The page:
Quite to the contrary, if healthcare is free, people will exploit it. Unlike America where we
        • Providing freebies to the populace doesn't raise the standard of living. It lowers it. The average house in the US is twice the size of the average house in any european country. More people (percentage wise) own their own houses in the US versus any country in Europe.

          Better health care? Nope, health care is far superior in the USA. Just because the owner of the small business doesn't pay for it directly, don't think he's paying any less. If he has to pay for it all via taxes, (remember SOMEONE has to pay f
          • Providing freebies to the populace doesn't raise the standard of living. It lowers it. The average house in the US is twice the size of the average house in any european country.

            And that affects QUALITY of life how, exactly? More material goods does not success make. In fact, I know plenty of bankrupt people that you'd think were rich- based on their material goods bought on credit.

            More people (percentage wise) own their own houses in the US versus any country in Europe.

            Also not a good thing in toda
            • And that affects QUALITY of life how, exactly? More material goods does not success make. In fact, I know plenty of bankrupt people that you'd think were rich- based on their material goods bought on credit.

              Here, I actually agree with you. When people have mechanisms by which they can get and feel fake success (material gain) without consequences (having to pay for it someday) the quality of life for them (demoralization, no incentive to try) and everyone else (welfare subsidies) goes down the drain. Ente
              • Here, I actually agree with you. When people have mechanisms by which they can get and feel fake success (material gain) without consequences (having to pay for it someday) the quality of life for them (demoralization, no incentive to try) and everyone else (welfare subsidies) goes down the drain. Enter the 'gold collar' class.

                And this is *directly* related to the spiral our whole economy is in- it's been 29 years since the United States of America made a profit in our exports overall. Because of that, i
  • Here is Advice (Score:1, Insightful)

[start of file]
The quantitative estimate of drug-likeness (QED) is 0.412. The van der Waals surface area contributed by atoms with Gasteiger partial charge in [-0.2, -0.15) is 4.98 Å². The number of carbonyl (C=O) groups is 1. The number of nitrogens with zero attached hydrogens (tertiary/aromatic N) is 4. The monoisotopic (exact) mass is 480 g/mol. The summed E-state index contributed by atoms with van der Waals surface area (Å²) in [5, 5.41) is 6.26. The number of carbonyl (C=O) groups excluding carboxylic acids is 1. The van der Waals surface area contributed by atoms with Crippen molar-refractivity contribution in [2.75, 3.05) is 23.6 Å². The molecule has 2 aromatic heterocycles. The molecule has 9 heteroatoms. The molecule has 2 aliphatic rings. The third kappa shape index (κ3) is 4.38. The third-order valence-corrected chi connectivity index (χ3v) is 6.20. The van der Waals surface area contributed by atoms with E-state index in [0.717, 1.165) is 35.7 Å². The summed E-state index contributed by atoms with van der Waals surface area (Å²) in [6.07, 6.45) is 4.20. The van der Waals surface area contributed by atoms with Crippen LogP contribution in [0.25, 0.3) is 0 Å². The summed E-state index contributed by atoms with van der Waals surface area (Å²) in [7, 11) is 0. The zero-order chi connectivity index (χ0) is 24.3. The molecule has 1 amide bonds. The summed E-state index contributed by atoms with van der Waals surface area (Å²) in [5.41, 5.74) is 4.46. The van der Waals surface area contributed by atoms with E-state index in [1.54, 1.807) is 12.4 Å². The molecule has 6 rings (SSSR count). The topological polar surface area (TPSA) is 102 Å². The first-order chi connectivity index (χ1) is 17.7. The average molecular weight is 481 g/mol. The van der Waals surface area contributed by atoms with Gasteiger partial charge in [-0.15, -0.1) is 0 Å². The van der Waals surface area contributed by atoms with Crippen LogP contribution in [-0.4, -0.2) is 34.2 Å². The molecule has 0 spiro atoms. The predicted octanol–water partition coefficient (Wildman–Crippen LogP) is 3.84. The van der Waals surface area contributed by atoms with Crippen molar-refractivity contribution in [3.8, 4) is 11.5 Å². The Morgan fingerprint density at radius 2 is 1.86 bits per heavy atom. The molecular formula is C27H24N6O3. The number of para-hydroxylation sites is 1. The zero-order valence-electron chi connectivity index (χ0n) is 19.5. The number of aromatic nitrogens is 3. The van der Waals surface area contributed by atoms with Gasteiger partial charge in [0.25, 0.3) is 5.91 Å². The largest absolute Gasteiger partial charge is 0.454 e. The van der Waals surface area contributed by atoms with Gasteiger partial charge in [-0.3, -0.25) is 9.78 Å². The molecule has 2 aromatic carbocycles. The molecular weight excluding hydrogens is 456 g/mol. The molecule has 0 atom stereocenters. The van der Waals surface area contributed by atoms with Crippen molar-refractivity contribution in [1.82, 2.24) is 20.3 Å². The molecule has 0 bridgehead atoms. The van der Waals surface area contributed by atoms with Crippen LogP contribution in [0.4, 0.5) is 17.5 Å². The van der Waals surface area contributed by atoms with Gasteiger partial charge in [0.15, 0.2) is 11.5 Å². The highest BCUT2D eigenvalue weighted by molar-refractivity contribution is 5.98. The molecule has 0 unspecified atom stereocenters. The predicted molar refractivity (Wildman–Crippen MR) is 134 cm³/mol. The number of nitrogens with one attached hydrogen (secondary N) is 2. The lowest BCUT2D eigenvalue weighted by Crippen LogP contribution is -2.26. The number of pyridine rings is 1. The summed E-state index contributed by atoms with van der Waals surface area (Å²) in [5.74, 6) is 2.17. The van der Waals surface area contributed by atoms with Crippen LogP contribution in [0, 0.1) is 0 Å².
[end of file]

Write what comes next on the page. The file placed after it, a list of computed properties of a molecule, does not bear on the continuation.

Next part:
by Anonymous Coward
    Stay away from California. Why? It is expensive. You make a pretty penny there but every penny that comes into your pocket goes right out of the whole created by the state's cost of living. California is saturated with developers. If you are not top notch, well known developer you will be one of the many ants there. Lets face it California is galvanized and glorified throughout the world for being a gift from god but the reality is it isn't as good as advertised.

    • I disagree...that is, *if* you want a challenge and growth opportunities.

      If you want to grow, you must surround yourself with great peers and great companies. At least that's what motivates me.

      Yes, taxes are higher. Houses are unbelieveably high. But after living in the midwest and in California, I can tell you that your chances of making a lot of money are much higher here.

  • by FooAtWFU (699187) on Wednesday December 21, 2005 @05:46PM (#14312407) Homepage
    If you marry your aforementioned "significant other" and formally attain US citizenship, intead of just "living with" him or her. You'll probably wind up on a lot more solid ground as far as employment is concerned.
  • Look North (Score:2, Informative)

    by zer0man (5467)

    Oh boy, where to start. First off, I'm a Canadian, working in the US. In my experience, the US immigration system is very slow, horribly complicated and arbitrary. IANAL but you can't just show up and open up shop. You need a work visa first, and you can't just get that, you need a 'sponsor', and that means that they need to get you the appropriate visa, and that takes time. Something like an H1 is good for a limited time (3 years, extendable once to another 3, IIRC). If you want to become a permanent

    • lower standard of living (aparently Canada fell below Ireland recently.. yikes!)

      Is that the same Ireland that is now one of the best places in Europe to live, looking relatively good on everything from economic stability to crime levels?

      • Is that the same Ireland that is now one of the best places in Europe to live, looking relatively good on everything from economic stability to crime levels?

        Nah, it's that other Ireland, you know, the one that nobody talks about.

    • Something like an H1 is good for a limited time